For anyone planning to move to Singapore, getting hold of information on the overall wellness of the country from health reports and statistics can be pretty confusing. Looking through expat blogs, travel guides and government health board bulletins can paint starkly contrasting viewpoints of what should and shouldn’t be considered legitimate potential health concerns.
While Singapore is a highly-developed country by worldwide standards, the fact that it is sandwiched tightly in between developing Malaysia and Indonesia can have a negative effect on the overall health of Singaporeans due to air pollution. Furthermore, given Singapore’s extremely high population density, the risk of catching a communicable disease (such as colds and flus – not the scary apocalyptic viral outbreaks you see in movies) is fairly high since these tend to be passed around very easily. These smaller threats should not be underestimated, as avoiding them isn’t as easy as we’re used to at home.
Today, Singapore faces health problems and disease more akin to Europe and North America than most of its Southeast Asian neighbours; namely obesity, diabetes, heart disease and some hereditary illness. For the most part, these issues don’t affect most expats directly, but it is still good to know what to be on the lookout for and make sure you have a contingency plan in place for health insurance coverage if you do get sick. To help you be aware of what you are dealing with in this country, below is a list of some of the most common diseases in Singapore:
1. Respiratory Conditions, Asthma and Lung Irritants
While Singapore itself is not a significant producer of air pollution (although there are still plenty of cars on the road that don’t help the cause!), neighboring Malaysia and Indonesia both still practice slash-and-burn agriculture, as well as intensive logging and heavy industrial manufacturing. Both release tons of smoke and smog into the air. This air pollution causes “smog cough”, difficulty breathing, respiratory irritation and even asthma for locals and expats alike. To protect yourself, use an activated charcoal dust mask on heavy pollution days and limit outdoor exposure.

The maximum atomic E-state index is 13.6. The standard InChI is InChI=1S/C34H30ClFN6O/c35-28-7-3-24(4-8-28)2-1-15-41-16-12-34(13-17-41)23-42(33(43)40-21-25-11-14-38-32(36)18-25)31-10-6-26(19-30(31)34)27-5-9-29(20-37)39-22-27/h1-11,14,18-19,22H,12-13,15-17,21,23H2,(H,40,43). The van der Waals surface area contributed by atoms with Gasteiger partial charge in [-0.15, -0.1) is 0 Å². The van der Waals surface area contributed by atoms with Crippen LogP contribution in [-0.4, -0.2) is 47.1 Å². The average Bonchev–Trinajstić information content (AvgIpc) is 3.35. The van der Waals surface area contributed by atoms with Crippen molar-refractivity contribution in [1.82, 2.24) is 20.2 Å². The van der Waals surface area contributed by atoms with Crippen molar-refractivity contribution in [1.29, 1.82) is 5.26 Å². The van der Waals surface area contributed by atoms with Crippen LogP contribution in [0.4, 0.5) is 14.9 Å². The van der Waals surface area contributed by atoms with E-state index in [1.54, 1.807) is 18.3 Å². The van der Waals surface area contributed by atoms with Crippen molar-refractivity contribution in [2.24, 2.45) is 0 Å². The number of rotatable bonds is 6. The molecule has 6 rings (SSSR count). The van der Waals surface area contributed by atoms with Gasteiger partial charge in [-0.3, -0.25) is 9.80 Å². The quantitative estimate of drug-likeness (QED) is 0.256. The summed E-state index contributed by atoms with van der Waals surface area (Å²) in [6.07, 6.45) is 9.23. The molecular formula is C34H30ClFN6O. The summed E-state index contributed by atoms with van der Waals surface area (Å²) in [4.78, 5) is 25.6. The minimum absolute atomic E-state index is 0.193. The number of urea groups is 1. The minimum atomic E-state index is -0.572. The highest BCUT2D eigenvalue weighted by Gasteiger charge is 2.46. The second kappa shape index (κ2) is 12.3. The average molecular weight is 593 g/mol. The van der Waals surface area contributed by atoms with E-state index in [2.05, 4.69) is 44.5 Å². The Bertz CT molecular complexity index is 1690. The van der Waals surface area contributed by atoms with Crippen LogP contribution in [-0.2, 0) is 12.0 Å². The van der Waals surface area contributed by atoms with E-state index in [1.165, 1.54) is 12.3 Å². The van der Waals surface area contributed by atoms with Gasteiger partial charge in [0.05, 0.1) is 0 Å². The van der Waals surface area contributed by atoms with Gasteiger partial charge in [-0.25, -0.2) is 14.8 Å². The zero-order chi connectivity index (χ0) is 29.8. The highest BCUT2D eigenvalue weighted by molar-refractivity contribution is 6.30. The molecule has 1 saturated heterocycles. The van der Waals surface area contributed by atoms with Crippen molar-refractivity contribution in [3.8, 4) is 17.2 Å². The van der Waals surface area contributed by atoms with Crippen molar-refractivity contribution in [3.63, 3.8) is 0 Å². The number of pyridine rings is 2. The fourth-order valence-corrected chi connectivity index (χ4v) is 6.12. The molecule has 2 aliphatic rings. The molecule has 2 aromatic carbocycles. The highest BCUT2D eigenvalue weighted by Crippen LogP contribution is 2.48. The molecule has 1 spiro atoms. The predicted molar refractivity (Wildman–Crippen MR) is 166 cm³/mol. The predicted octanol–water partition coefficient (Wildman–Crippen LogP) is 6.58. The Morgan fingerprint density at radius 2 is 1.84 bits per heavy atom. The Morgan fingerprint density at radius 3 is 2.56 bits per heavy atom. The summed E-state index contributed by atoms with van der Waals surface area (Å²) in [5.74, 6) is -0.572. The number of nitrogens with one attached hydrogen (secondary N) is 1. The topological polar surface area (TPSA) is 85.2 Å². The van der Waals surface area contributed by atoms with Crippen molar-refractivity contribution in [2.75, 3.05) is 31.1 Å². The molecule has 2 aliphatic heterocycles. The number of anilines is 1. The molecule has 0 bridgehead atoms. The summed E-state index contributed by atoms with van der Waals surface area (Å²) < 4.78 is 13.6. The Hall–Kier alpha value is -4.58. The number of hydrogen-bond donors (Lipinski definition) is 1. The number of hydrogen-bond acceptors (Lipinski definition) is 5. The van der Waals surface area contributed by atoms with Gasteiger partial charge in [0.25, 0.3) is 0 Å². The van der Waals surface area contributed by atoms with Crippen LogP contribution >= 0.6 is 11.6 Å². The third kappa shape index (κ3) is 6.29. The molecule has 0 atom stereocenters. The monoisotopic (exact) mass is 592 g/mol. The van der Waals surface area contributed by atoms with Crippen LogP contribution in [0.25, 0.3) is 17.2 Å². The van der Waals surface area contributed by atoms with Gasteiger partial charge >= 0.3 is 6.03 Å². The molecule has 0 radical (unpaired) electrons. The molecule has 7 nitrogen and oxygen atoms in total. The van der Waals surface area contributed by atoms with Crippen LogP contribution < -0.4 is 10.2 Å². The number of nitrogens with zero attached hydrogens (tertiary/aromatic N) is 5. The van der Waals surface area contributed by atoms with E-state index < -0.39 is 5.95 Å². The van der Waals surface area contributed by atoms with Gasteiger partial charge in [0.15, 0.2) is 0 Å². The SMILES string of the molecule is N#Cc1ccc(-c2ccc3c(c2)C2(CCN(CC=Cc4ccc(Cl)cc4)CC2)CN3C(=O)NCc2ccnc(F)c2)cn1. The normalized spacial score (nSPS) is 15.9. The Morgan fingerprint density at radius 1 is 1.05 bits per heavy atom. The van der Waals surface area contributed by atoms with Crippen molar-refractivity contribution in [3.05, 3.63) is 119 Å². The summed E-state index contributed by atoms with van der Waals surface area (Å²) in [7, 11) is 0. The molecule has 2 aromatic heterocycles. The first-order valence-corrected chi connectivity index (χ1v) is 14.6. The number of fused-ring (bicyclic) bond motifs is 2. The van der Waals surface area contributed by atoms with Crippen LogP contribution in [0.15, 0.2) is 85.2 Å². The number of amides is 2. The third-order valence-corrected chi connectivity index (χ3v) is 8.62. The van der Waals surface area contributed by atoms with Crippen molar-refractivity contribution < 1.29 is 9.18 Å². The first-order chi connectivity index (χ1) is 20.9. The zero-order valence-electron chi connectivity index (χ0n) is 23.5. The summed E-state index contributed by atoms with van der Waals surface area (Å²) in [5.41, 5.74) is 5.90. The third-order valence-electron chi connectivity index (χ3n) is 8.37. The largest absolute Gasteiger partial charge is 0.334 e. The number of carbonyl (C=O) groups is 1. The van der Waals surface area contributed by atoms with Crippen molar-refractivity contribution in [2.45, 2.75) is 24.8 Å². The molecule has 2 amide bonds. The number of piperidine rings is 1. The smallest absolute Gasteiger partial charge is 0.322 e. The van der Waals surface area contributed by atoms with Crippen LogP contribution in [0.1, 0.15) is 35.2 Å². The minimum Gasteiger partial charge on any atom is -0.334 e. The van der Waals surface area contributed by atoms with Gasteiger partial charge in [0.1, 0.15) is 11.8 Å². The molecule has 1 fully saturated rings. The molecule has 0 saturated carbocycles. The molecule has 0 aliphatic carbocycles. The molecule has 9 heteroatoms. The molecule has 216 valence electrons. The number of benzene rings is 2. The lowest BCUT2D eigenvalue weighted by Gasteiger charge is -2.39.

2. Hand, Foot and Mouth Disease
Hand, Foot and Mouth Disease sounds like it should be more common among livestock than humans, but in recent years the virus has been very prevalent in Singapore; particularly among young children. HFMD, as it is usually abbreviated, presents sufferers with small blisters, scabs, and/or rashes on the hands, feet, face and sometimes buttocks. It lives in saliva and mucus and is usually spread by touch, so good hygiene is the best way to prevent infection. Since it tends to spread quickly among small communities, it is best to keep kids away from daycare or other places when a breakout is detected.
3. Dengue Fever
In recent years Dengue Fever has made a strong resurgence in Singapore. This mosquito-borne virus often manifests itself through headaches, nausea, fever, joint and muscles aches, and sometimes hemorrhaging, and can prove fatal if not attended to. It is not curable but can be treated, so see a doctor immediately if you suspect infection and always do your best to prevent mosquito bites.
4. Type 2 Diabetes
Diabetes is epidemic in Singapore with estimates running as high as 10% of the adult population being affected. It is believed to be linked to a gene common among ethnic Indians and Malays rather than being closely tied to Singaporean diet. Still, limiting sugar intake, exercising, avoiding processed foods and not smoking reduces the risk of developing Type 2 Diabetes in adulthood.
5. Influenza (Common Flu)
As an international business hub, Singapore’s millions of annual visitors do their best to ensure that the country doesn’t get left out when flu season rolls around. Furthermore, the city’s warm, wet climate ensures that viruses stays active and infectious for longer than in colder climes, so double up on the hand washing and sanitizer wipes when out and about.
6. Colon Cancer
Colon cancer is the most prevalent form of cancer in Singapore and affects men and women alike, typically around midlife. While heredity does play a small role in increased likelihood of developing the disease, most cases are diagnosed wherein the patient had no prior family history of colon cancer. The best way to reduce likeliness of colon cancer is to avoid fatty foods, over drinking and smoking. Additionally, be sure to get screened by a doctor as part of your routine health checkup.
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